Volatility in Trading

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In the last week, volatility in the equity futures contracts has increased markedly. This happened over a period of just seven trading days. The Chicago Board of Options Volatility Index, also known as the VIX, jumped approximately 60% in that short spell, going from a reading of 12.75 to 20. For some traders this sudden increase in the rate of change in the stock market can be unsettling.

For those of you that may be new to trading, let me explain what the VIX index specifically measures and why you should track it as part of your trading process. The VIX is an index that measures the implied volatility for the S&P 500 index going out 30 days. This is done by tracking how much options traders are willing to pay for insurance against a decline in the stock market. Insurance is a fitting term, as the amount traders pay for purchasing these options is called a premium. Similar to what you pay to insurance companies when you want to insure your automobile or home.

These options are called Puts and are purchased by those that want the right, but not the obligation, to the sell the S&P 500 index for a specific price and time. The way it works is simply a function of supply and demand in the traditional sense. For instance, if the market starts to fall, traders and investors become nervous and buy put protection against their holdings, thus pushing premiums higher. As the market accelerates its decline, the demand for these puts increases sending the VIX index higher. The latest decline in stocks has done exactly that. As we see in the chart below, lower markets correlate to a higher VIX index.


So what does the latest bout of selling and increase in volatility in the equity index futures mean for traders? The first thing I tell students at Online Trading Academy is to stay the course. What I mean by this is that one should not bounce around from strategy to strategy because the market is moving faster. I say this because that’s the first tendency traders have when the environment changes. I would suggest that volatility is good provided you know what you’re doing in regards to finding low risk opportunities. This is why our patented strategy of supply and demand works well in these types of surroundings.

I would add that there are some adjustments that need to me made in regard to trading time frames, but sticking to the core strategy is very important.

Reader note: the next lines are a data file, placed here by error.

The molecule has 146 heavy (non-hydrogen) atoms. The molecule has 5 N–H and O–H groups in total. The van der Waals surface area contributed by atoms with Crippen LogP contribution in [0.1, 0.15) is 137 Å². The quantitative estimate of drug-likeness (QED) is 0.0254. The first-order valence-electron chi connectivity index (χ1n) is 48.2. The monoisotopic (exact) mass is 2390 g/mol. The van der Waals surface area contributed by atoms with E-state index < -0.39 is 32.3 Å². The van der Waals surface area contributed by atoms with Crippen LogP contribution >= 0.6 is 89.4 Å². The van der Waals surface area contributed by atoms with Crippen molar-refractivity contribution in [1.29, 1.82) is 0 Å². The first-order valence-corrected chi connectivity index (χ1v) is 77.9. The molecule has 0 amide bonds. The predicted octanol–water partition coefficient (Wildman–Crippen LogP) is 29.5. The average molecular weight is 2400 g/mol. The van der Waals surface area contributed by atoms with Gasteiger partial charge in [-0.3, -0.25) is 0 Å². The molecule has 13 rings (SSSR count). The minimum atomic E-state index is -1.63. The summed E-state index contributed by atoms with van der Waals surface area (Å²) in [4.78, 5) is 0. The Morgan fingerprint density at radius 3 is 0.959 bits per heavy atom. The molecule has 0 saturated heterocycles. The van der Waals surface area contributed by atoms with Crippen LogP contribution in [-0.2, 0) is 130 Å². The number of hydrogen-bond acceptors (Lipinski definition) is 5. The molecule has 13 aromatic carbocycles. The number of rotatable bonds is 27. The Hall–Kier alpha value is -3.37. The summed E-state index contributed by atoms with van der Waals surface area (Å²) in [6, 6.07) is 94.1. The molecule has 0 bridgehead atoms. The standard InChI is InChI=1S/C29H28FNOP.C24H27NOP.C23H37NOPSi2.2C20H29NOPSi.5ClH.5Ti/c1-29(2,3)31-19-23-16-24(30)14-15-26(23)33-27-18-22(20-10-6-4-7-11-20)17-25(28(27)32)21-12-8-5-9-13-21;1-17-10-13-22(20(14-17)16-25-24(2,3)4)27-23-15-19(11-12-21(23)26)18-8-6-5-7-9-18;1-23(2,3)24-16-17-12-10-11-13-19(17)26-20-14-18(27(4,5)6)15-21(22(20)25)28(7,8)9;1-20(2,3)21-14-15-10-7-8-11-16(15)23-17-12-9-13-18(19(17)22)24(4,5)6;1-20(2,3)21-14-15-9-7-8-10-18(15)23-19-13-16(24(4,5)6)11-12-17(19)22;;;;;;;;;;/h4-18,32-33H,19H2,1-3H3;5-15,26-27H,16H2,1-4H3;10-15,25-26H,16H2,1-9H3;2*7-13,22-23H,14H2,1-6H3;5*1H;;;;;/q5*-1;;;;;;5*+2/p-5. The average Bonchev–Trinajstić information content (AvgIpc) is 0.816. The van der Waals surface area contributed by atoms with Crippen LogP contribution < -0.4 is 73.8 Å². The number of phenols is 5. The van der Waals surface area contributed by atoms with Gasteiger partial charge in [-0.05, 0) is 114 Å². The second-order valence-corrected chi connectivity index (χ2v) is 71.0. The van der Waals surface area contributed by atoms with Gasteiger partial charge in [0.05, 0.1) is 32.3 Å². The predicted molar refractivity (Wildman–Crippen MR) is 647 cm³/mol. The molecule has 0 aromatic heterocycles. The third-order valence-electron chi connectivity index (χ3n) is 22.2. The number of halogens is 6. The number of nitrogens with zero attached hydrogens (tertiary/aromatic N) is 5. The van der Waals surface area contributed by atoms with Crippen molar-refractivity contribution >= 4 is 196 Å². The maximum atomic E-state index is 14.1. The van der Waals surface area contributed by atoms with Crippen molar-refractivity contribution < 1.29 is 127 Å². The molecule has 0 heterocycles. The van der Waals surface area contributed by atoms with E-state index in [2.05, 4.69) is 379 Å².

The first adjustment in this regard is to look at larger time frames. This is to determine when the decline is likely to change directions. An example of that would be in the Nasdaq futures. In last September’s sell-off and spike in volatility, the selling was arrested at the daily demand zone seen on the chart below:

What is the importance of the VIX

I suspect that this recent spate of selling will culminate in a daily or weekly area of demand. Coincidentally, The VIX index peaked at 20 at the time of the September rebound. Why is this information important you might ask? Well, that’s because too many traders blindly follow the trend and are usually very late in figuring out when the trend has changed. This type of trading does not afford low risk trading opportunities. Moreover, this gives traders a false sense of security as they feel safer in trading when markets are trending and are experiencing low levels of volatility.

The bottom line is that if treated correctly, volatility should be a friend and not a foe to traders.Tweet: Volatility should be a friend and not a foe to traders. http://ctt.ec/emz7M+ In my experience you should expect more volatility in the new year as the markets have spent many months this year marked by historically low levels of volatility. I say this because this usually portends months of heightened volatility. If I’m correct I would ask, are you’re properly prepared for this type environment? If the answer is no, then stay on the sidelines. If the answer is yes, then get ready for some great opportunities coming in the near future.

Until next time, I hope everyone has a great week.

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Source:: Volatility in Trading

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